The world needs to take note

Comprised of members from Singapore, the Philippines, New Zealand and the United States, Nightmare A.D.’s story began in Phnom Penh, Cambodia in 2014.

Their 2016 debut EP Corruptors saw them start life as a crossover/thrash metal band. On Phantoms of Our Ruin (due for release in Spring) they incorporate sludge, death metal, and retrowave. How does this renewed approach benefit their music? This reviewer aims to find out.

Opener ‘The Great Equaliser’ begins as a sludge-drenched take on the sound heard throughout Corruptors with subtle retrowave influence creeping through. Vocalist/guitarist Mia Priest’s voice bear the hallmarks of a thrash-dominated delivery yet also reveal a slight death metal inflection. These influences reveal an expansive space which was previously unexplored. It’s a heavy, introspective trip; a great way to kick off proceedings.

‘Deathtrip’ opens with a softly spoken intro that gradually progresses to a roar, matching the increasing intensity of the music. Mia and rhythm guitarist Genesis Trias offer some solid riffing over the foundation deftly created by bassist Ned Kelly and drummer Todd Bazley. A haunting synth lead (courtesy of guest Jon Banules) is overlaid to great effect. ‘Deathtrip’ works as a solid example as how Nightmare A.D. haven’t lost their thrashy core, they’ve instead found new ways to augment it, really benefiting from the interplay between the crushing riffs and duelling guitar and keyboard solos.

‘Pain is a Master’ features a bludgeoning riff, soon underpinned by layers of synth. Mia’s vocals are absolutely venomous once they emerge, ably conveying the nature of the lyrics. The band’s new sludge influence takes prominence here; alternating between speedy synth-led passages and crushing riffs beset with some deeper growls. Interlude ‘The Lesser Light’ is a mournful instrumental led by guitar and synth, showing that Nightmare A.D. are comfortable enough in their new skin to reflect.

Before the listener has time to finish absorbing ‘The Lesser Light’, ‘Interloper’ goes directly for the jugular. Featuring a varied vocal assault set against almost-progressive riffs, the track just climbs higher before a ripping guitar solo hits at the apex; leading the track into a sludgy, death metal crawl before gaining in speed. It really shows just how adept Nightmare A.D. are as musicians, ably shifting between subgenre traits with ease.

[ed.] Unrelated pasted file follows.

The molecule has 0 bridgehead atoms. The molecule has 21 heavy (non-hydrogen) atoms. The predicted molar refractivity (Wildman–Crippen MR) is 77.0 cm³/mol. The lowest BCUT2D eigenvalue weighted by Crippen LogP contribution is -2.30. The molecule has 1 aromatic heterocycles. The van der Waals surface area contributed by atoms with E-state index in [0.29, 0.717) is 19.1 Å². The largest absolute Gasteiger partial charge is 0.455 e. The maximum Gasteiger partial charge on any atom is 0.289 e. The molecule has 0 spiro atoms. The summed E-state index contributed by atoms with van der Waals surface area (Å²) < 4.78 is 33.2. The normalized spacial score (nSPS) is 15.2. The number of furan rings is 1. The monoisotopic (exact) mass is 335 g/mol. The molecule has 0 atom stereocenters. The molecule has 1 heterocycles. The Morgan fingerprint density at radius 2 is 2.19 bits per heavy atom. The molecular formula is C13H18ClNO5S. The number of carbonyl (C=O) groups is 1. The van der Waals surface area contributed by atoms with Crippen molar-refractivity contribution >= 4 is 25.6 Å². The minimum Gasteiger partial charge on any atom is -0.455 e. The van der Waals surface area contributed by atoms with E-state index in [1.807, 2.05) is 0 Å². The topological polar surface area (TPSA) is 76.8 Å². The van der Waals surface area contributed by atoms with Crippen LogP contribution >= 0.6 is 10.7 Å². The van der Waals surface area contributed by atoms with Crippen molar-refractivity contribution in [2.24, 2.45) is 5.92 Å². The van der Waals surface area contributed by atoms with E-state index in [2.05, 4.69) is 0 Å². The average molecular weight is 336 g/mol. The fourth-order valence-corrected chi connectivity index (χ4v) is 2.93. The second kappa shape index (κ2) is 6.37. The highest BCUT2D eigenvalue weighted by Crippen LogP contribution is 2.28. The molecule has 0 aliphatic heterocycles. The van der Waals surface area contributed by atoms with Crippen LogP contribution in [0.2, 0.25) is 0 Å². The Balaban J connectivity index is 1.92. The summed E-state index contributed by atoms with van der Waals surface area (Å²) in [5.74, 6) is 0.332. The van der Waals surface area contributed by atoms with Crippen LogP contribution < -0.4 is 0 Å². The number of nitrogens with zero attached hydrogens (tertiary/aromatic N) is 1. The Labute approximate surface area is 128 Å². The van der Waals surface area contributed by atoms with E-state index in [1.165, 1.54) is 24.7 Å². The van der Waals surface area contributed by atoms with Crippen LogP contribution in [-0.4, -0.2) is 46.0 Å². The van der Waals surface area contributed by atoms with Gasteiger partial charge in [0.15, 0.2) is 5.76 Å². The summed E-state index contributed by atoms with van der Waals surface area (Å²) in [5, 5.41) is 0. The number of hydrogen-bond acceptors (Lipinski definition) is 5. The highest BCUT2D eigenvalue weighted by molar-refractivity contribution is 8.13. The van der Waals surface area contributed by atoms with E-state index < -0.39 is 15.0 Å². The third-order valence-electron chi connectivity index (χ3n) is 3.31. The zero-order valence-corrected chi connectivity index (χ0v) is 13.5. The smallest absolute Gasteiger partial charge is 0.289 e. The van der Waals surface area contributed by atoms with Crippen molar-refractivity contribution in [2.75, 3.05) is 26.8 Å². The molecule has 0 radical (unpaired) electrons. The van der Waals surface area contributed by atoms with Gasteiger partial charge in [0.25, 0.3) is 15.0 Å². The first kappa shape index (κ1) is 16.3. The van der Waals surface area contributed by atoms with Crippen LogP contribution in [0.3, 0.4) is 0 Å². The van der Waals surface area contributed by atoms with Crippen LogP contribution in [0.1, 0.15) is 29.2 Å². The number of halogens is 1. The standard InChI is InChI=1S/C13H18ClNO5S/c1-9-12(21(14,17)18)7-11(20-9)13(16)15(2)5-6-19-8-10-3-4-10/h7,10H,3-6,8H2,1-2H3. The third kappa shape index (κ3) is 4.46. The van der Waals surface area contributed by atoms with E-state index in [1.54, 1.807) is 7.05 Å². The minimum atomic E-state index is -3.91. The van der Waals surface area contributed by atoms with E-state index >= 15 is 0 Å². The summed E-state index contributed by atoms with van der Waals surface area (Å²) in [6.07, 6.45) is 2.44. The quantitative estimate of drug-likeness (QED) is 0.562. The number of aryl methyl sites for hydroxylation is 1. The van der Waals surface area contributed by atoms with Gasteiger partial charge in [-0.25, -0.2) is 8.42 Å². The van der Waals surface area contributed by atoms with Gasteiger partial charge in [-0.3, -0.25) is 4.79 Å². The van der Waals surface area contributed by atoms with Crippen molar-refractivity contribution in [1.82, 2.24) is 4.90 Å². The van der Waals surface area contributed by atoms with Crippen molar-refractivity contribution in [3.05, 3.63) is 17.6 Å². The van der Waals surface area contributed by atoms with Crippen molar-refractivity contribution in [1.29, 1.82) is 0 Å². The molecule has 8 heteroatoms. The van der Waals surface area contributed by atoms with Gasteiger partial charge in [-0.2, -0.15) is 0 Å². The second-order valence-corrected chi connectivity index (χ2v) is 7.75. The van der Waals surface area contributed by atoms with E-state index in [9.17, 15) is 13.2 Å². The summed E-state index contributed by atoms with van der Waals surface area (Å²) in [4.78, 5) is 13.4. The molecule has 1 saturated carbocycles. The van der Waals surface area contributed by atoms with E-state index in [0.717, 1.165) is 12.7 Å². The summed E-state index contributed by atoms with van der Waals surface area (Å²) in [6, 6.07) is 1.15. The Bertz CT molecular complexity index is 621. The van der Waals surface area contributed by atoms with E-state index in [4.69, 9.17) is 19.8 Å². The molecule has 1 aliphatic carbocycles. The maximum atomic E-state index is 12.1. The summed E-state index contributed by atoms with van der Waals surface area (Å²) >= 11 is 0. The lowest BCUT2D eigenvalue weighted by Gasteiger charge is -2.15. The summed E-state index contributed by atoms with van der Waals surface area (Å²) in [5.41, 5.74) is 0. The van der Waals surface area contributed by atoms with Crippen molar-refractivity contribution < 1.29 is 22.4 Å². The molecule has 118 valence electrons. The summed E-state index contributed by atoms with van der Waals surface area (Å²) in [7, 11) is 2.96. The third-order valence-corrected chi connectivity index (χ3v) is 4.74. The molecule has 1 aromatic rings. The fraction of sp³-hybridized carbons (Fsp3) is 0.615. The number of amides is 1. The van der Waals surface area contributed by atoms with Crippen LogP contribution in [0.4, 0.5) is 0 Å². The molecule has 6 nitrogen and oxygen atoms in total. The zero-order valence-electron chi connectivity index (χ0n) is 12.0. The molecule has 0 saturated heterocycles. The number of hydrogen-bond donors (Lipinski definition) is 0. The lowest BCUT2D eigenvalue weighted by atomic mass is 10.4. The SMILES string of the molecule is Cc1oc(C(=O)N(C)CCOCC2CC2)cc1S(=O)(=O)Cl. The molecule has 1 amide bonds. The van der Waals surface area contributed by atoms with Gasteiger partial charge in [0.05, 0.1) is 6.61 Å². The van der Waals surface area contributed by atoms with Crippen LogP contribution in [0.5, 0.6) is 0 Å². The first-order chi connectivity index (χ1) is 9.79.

Closer ‘Vultures’ opens to a solid riff, some well-placed synth, and vocals taking centre stage. The synth feeling perhaps the most integrated here as compared to elsewhere on the EP. It’s noticeable that the synth is not used to provide a contrast, or soften the impact, but conveys as much heaviness as the gargantuan rhythms underneath, before those impressive vocals lead to an abrupt exit.

When I first heard that Nightmare A.D.’s next release was a departure from their thrash sound. I was hesitant, but also intrigued: Hesitant because so many bands have made this claim, and either not changed their sound at all, or only to a minimal degree. Yet the idea incorporating relatively disparate influences into a thrash/crossover sound was an intriguing one. It was quite a risk to take, but Nightmare A.D. are skilled enough to make it work. I look forward to seeing where this revitalised sound takes them. It is releases like this that show why Cambodia, and Southeast Asia in general, is a hotbed for extreme metal. The rest of the world needs to take note.

  1. The Great Equaliser
  2. Death Trip
  3. Pain is a Master
  4. The Lesser Light
  5. Interloper
  6. Vultures